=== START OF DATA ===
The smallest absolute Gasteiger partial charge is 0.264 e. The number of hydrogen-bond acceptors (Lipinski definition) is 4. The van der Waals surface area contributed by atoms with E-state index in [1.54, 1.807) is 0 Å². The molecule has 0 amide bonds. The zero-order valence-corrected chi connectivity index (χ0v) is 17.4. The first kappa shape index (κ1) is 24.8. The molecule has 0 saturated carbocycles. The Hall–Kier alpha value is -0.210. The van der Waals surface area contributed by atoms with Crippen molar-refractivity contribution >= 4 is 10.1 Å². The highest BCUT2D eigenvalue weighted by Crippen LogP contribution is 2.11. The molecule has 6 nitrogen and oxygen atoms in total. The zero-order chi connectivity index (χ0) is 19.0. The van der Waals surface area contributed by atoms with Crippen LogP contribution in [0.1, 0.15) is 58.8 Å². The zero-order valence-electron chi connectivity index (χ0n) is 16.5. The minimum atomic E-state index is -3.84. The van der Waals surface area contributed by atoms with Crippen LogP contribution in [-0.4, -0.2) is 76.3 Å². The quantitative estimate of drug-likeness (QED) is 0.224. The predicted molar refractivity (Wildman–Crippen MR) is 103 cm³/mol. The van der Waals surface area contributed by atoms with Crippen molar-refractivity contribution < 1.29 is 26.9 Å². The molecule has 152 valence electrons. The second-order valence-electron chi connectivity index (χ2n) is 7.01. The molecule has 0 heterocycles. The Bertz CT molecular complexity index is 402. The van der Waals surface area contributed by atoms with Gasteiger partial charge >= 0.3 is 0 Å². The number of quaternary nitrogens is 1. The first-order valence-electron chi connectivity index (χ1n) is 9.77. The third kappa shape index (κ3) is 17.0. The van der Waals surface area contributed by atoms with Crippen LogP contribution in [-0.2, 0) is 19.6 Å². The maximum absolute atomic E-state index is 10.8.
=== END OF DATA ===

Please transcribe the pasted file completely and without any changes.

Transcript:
The smallest absolute Gasteiger partial charge is 0.264 e. The number of hydrogen-bond acceptors (Lipinski definition) is 4. The van der Waals surface area contributed by atoms with E-state index in [1.54, 1.807) is 0 Å². The molecule has 0 amide bonds. The zero-order valence-corrected chi connectivity index (χ0v) is 17.4. The first kappa shape index (κ1) is 24.8. The molecule has 0 saturated carbocycles. The Hall–Kier alpha value is -0.210. The van der Waals surface area contributed by atoms with Crippen molar-refractivity contribution >= 4 is 10.1 Å². The highest BCUT2D eigenvalue weighted by Crippen LogP contribution is 2.11. The molecule has 6 nitrogen and oxygen atoms in total. The zero-order chi connectivity index (χ0) is 19.0. The van der Waals surface area contributed by atoms with Crippen LogP contribution in [0.1, 0.15) is 58.8 Å². The zero-order valence-electron chi connectivity index (χ0n) is 16.5. The minimum atomic E-state index is -3.84. The van der Waals surface area contributed by atoms with Crippen LogP contribution in [-0.4, -0.2) is 76.3 Å². The quantitative estimate of drug-likeness (QED) is 0.224. The predicted molar refractivity (Wildman–Crippen MR) is 103 cm³/mol. The van der Waals surface area contributed by atoms with Crippen molar-refractivity contribution < 1.29 is 26.9 Å². The molecule has 152 valence electrons. The second-order valence-electron chi connectivity index (χ2n) is 7.01. The molecule has 0 heterocycles. The Bertz CT molecular complexity index is 402. The van der Waals surface area contributed by atoms with Gasteiger partial charge >= 0.3 is 0 Å². The number of quaternary nitrogens is 1. The first-order valence-electron chi connectivity index (χ1n) is 9.77. The third kappa shape index (κ3) is 17.0. The van der Waals surface area contributed by atoms with Crippen LogP contribution in [-0.2, 0) is 19.6 Å². The maximum absolute atomic E-state index is 10.8.